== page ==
After rates hit roof in 2011, borrowers look to better days

New Delhi: Auto and home loan borrowers can look forward to better days in the New Year as interest rates, which shot up during 2011, are poised to moderate.

They peaked with base or minimum lending rate of all the banks going past 10 percent. Even the peak fixed deposit rates hovering at that level.

The central bank hiked the lending rate seven times during the year, with both repo and reverse repo rates going up by 2.25 percent. Repo is the short-term rate at which RBI lends to banks, while reverse repo is the rate at which it borrows from them.

However, in the last monetary policy review a fortnight ago, RBI left the rates at the existing levels and indicated that they may come down in the future.

"While inflation remains on its projected trajectory, downside risks to growth have clearly increased... Further rates hike may not be warranted," the mid-quarterly review of monetary policy said.

RBI Governor D Subbarao said, "I cannot really speculate on when we might start cutting rates, but that is an event, that an action that is on the way forward."

This raised hopes of the exiting as well as prospective borrowers that interest rates will fall in the coming months.

"I expect interest rate to start bottoming out from March 2012," said PwC Associate Director (Financial Services), Robin Roy.

Rising interest rates, meanwhile, resulted in the deterioration of the asset quality of banks.

The Systemic Risk Survey, conducted by RBI for the first time, has identified deterioration of asset quality as the highest risk.

The year-on-year growth rate of NPAs, at 30.5 percent as of September-end, was higher than credit growth at 19.2 percent.

Slippages, or fresh accretion to NPAs, also outpaced credit growth and grew at 92.8 percent (year-on-year).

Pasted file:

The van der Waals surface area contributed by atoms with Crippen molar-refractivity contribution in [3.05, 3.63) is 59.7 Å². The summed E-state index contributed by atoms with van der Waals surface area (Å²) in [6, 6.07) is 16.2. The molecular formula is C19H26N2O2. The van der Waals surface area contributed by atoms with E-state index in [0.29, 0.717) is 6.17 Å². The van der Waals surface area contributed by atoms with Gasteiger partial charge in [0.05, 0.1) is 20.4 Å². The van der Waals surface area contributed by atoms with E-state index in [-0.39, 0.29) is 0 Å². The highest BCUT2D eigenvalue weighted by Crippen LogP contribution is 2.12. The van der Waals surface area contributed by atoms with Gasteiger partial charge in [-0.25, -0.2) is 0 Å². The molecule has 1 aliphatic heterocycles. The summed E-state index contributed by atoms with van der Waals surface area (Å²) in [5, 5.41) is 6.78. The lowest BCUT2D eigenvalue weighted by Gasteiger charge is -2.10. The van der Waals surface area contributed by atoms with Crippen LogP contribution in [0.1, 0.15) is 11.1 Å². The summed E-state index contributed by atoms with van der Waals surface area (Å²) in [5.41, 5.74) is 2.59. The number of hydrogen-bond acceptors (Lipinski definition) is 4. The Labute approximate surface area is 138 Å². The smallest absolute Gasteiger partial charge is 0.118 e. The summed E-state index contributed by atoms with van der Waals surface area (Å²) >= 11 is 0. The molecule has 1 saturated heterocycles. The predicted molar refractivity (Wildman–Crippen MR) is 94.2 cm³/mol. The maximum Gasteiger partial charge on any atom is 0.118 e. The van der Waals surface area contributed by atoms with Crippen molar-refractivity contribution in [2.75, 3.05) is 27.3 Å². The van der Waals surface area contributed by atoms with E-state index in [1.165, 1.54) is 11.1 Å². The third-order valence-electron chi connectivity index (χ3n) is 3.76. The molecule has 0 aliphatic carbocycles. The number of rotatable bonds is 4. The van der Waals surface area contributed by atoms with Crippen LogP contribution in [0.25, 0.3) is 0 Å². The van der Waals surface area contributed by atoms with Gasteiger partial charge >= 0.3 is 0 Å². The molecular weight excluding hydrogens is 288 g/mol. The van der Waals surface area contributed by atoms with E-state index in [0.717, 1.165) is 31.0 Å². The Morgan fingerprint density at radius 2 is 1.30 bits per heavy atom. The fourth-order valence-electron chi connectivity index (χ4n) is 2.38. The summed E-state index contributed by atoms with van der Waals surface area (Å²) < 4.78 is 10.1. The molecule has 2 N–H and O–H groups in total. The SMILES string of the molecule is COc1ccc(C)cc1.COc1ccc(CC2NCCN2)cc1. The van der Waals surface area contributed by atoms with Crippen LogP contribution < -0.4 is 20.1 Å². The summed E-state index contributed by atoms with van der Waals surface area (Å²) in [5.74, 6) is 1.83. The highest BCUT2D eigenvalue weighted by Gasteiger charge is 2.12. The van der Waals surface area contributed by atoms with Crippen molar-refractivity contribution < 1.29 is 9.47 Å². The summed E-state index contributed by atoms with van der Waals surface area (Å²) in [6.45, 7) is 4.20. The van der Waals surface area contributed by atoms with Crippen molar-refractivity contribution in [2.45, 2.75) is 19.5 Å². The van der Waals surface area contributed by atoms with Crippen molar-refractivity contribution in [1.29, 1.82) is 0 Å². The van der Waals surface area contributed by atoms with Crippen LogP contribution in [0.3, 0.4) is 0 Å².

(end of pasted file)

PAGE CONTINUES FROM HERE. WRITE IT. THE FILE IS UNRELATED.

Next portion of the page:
Despite the recent spurt in NPAs, the impairment levels in Indian banks compare favourably with the banking sectors in both the advanced as well as peer economies.

Major sectors that contributed to the rise in NPAs were the priority sector, retail, infrastructure and real estate.

In the infrastructure segment, the power and telecom sectors saw increased impairments and restructuring.

There is an possibility of further deterioration in asset quality as deceleration in credit growth is expected on account of slowing economy, the RBI report said.

At the same time, some of the reports suggested that NPA level is expected to cross Rs 1.5 lakh crore by the end of the current fiscal.

As per banks` latest postings, NPA levels saw 33 percent increase year-on-year for the September quarter. Under the system generated approach, a loan turns NPA on the 91st day of non-payment of EMIs.

The overall Gross NPAs of the banks stood at Rs 1,16,954 crore, 2.7 percent of the total advances as on September 30, 2011, according to a study.

These are watchful time for banks as NPAs are on the rise. Banks should take hard look at the existing portfolio, Roy said.

In bid to thicken the cushion against the risk, the government infused capital into the many public sector banks.

During 2011, the government provided a sum of Rs 13,946 crore for infusion in the Public Sector Banks to maintain Tier I Capital to Risk Weighted Asset Ratio (CRAR) at 8 percent and increase government equity in some banks to 58 percent.

Some of the lenders which got fund infusion include Bank of Baroda got Rs 2,461 crore, Indian Overseas Bank - Rs 1,054 crore, Punjab National Bank - Rs 184 crore and Oriental Bank of Commerce - Rs 1,740 crore.

However, the country`s largest lender State Bank of India, which has been making a case for the capital support to the tune of Rs 20,000 crore for more than 2 years, is still to get funds from the government.

RBI also ended the era of controlled interest rate regime by freeing savings bank deposit rates.

"...banks are free to determine their savings bank deposit interest rate," RBI said in its mid-quarterly review of the credit policy in October.

While freeing interest rates on savings bank accounts, RBI said that banks will have to offer a uniform interest rate on deposits of up to Rs 1 lakh.

For savings bank deposits of over Rs 1 lakh, banks would be free to provide differential interest rates.

Prior to this, banks were mandated to give 4 percent interest rates on such deposits.

Following the deregulation, some of the banks including YES Bank, Kotak Mahindra Bank raised the savings rate to about 7 percent.


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